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Canis Major On The Manuchihr Globe
Falak al-Ma'ali Manuchihr (Persian: فلک‌المعالی منوچهر‎), better known as Manuchihr (died c. 1030), was the ruler of the Ziyarids (1012 at the latest – c. 1030)
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Emir
An emir (/əˈmɪər, ˈmɪər, ˈmɪər/; Arabic language">Arabic: أميرʾamīr [ʔaˈmiːr]), sometimes transliterated amir, amier, or ameer, is an aristocratic or noble and military title of high office used in a variety of places in the Arab countries and Afghanistan. It means "commander", "general", or "prince". The feminine form is emira ( Arabic language text" xml:lang="ar">أميرة ʾamīrah)
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Special
Special or the specials or variation, may refer to:

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Ray, Iran
Rey or Ray (pronounced as the English word ‘ray’; Persian: شهر ری‎, Shahr-e-Ray, “City of Ray”), also known as Rhages (/ˈrəz/; Greek: Ῥάγαι, or Europos (Ευρωπός) Rhagai; Latin: Rhagae or Rhaganae) and formerly as Arsacia, is the capital of Rey County in Tehran Province"> Tehran Province of Iran, and the oldest existing city in the province. Ray today has been absorbed into the Greater Tehran metropolitan area. Ray is connected via the Tehran Metro"> Tehran Metro to the rest of Tehran and has many industries and factories in operation
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Bavandid
The Bavand dynasty (Persian: باوندیان‎) (also spelled Bavend), or simply the Bavandids, was an Iranian dynasty that ruled in parts of Tabaristan (Mazandaran) in what is now northern Iran from 651 until 1349, alternating between outright independence and submission as vassals to more powerful regional rulers.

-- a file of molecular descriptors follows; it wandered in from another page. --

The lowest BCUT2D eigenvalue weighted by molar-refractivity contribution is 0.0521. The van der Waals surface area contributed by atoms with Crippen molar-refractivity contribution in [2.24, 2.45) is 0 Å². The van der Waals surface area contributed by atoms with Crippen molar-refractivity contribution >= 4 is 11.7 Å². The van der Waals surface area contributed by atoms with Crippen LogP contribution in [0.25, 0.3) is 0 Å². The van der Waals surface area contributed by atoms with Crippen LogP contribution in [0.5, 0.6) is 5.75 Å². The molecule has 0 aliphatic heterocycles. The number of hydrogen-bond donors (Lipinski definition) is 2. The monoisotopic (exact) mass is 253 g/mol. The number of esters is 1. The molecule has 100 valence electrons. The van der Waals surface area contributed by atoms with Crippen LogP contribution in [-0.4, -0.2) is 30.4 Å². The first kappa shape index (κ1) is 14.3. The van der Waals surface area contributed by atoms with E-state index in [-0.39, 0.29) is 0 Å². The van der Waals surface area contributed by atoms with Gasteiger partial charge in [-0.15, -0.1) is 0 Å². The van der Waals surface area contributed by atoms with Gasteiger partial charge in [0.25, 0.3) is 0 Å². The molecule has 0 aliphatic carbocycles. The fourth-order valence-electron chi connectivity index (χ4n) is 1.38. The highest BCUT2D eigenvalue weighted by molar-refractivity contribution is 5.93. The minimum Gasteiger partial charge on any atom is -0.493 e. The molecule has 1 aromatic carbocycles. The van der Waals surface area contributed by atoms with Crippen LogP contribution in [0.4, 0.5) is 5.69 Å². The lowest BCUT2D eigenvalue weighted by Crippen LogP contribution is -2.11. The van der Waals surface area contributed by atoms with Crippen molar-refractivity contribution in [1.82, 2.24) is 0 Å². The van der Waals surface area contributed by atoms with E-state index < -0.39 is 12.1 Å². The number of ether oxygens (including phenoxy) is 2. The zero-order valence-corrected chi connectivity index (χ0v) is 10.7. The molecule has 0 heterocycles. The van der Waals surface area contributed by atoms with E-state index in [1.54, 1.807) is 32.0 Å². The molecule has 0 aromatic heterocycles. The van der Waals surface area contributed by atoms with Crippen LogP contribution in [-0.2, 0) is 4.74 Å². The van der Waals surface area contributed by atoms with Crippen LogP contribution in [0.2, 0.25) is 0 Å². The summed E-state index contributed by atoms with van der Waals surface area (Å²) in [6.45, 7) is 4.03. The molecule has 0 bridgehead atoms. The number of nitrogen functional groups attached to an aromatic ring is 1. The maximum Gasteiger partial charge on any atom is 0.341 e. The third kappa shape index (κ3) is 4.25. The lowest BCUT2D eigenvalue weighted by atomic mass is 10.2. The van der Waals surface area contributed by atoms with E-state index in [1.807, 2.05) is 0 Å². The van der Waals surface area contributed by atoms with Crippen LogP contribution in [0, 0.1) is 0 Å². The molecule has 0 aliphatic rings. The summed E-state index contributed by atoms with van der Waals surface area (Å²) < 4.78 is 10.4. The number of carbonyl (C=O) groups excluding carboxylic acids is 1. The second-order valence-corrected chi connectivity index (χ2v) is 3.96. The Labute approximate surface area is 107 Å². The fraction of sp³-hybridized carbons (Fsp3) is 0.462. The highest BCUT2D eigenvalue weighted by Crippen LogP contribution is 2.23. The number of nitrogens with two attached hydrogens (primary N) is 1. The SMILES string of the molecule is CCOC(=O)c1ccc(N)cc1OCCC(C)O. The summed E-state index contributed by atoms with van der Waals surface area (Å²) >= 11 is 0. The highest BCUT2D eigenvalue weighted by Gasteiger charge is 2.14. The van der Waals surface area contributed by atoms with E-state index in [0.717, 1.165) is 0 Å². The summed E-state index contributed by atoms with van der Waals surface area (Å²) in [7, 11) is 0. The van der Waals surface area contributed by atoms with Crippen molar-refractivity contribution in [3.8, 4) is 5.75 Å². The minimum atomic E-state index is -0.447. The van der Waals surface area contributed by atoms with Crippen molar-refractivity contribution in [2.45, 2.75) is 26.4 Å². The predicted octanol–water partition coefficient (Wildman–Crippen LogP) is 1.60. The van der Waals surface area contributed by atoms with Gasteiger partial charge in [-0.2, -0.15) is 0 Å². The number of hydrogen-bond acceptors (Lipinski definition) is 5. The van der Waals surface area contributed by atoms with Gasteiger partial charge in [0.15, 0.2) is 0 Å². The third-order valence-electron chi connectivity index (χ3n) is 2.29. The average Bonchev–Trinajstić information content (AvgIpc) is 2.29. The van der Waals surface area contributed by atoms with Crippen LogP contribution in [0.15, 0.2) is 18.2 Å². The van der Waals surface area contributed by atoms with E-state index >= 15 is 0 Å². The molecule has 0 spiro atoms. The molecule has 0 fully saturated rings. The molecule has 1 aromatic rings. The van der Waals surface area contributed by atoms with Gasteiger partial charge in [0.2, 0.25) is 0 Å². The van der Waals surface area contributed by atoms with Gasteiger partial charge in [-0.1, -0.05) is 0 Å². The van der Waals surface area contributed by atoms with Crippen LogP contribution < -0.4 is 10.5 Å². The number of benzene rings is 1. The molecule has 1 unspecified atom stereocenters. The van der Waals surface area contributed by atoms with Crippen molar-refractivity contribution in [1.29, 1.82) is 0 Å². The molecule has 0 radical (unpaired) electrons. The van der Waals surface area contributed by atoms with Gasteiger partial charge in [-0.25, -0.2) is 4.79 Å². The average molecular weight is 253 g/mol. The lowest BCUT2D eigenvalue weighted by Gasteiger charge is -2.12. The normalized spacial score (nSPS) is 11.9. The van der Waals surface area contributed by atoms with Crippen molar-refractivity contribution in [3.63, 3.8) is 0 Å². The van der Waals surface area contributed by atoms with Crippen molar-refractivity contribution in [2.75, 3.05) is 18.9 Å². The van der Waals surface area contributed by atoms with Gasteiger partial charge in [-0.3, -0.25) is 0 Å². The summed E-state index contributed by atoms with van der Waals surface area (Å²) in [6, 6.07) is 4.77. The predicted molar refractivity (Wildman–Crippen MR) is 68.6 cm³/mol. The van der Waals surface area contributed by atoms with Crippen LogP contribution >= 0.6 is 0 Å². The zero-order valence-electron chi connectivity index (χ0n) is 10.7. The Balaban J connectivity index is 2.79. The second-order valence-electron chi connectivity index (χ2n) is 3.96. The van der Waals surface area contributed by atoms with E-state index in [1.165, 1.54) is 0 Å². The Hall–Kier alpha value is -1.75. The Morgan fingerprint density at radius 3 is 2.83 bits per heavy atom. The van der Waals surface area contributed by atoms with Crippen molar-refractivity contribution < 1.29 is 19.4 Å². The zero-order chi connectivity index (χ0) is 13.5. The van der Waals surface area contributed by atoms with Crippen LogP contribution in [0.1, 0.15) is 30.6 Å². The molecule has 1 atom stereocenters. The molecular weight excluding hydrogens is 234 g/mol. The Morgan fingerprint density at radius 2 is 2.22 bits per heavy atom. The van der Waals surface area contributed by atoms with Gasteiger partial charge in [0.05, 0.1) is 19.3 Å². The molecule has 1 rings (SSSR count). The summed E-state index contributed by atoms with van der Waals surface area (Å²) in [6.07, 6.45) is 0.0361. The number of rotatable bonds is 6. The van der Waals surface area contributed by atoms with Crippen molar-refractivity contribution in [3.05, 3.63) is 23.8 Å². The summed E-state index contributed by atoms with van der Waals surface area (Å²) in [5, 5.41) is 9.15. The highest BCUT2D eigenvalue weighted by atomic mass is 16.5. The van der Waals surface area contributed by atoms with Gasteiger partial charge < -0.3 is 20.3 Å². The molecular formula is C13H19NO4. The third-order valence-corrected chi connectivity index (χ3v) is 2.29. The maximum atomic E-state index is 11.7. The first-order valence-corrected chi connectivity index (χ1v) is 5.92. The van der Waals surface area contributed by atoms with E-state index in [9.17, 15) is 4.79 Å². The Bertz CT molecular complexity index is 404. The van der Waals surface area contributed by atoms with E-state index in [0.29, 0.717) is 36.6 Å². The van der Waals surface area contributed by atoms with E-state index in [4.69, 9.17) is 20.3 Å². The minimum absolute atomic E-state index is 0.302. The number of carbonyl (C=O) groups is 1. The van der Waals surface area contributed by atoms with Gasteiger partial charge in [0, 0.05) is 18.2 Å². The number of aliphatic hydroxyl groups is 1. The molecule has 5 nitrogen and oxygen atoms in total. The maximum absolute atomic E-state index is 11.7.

Abu Ja'far Muhammad
Abu Ja'far Muhammad (Persian: ابو جعفر محمد‎), was the ruler of the Bavand dynasty from an unknown date until his capture and defeat by the Kakuyids in 1027.

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Isfahan
Isfahan (Persian: اصفهان‎, translit. Esfahān [esfæˈhɒːn] (About this sound listen)), historically also rendered in English as Ispahan, Sepahan, Esfahan or Hispahan, is the capital of Isfahan Province"> Isfahan Province in Iran, located about 340 kilometres (211 miles) south of Tehran. The Isfahan Region">Greater Isfahan Region had a population of 2,101,220 in the 2016 Census, the third most populous metropolitan area in Iran after Tehran and Mashhad
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Kakuyid
The Kakuyids (also called Kakwayhids, Kakuwayhids or Kakuyah) (Persian: آل کاکویه‎) were a Daylamite dynasty that held power in western Persia, Jibal and Persian Iraq (c. 1008–c. 1051). They later became atabegs (governors) of Yazd, Isfahan and Abarkuh from c. 1051 to 1141
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Muhammad Ibn Rustam Dushmanziyar
Muhammad ibn Rustam Dushmanziyar (Persian: ابوجعفر دشمنزیار), also known by his laqab of Ala al-Dawla Muhammad (علاء الدوله محمد), was a Daylamite military commander who founded in 1008 the short-lived but important independent Kakuyid dynasty in Jibal. He is also known as Pusar-i Kaku, Ibn Kakuyeh, Ibn Kakuya, and Ibn Kaku, which means maternal uncle in the Deylami language, and is related to the Persian word "kaka". Muhammad died in September 1041 after having carving out a powerful kingdom which included western Persia and Jibal
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International Standard Book Number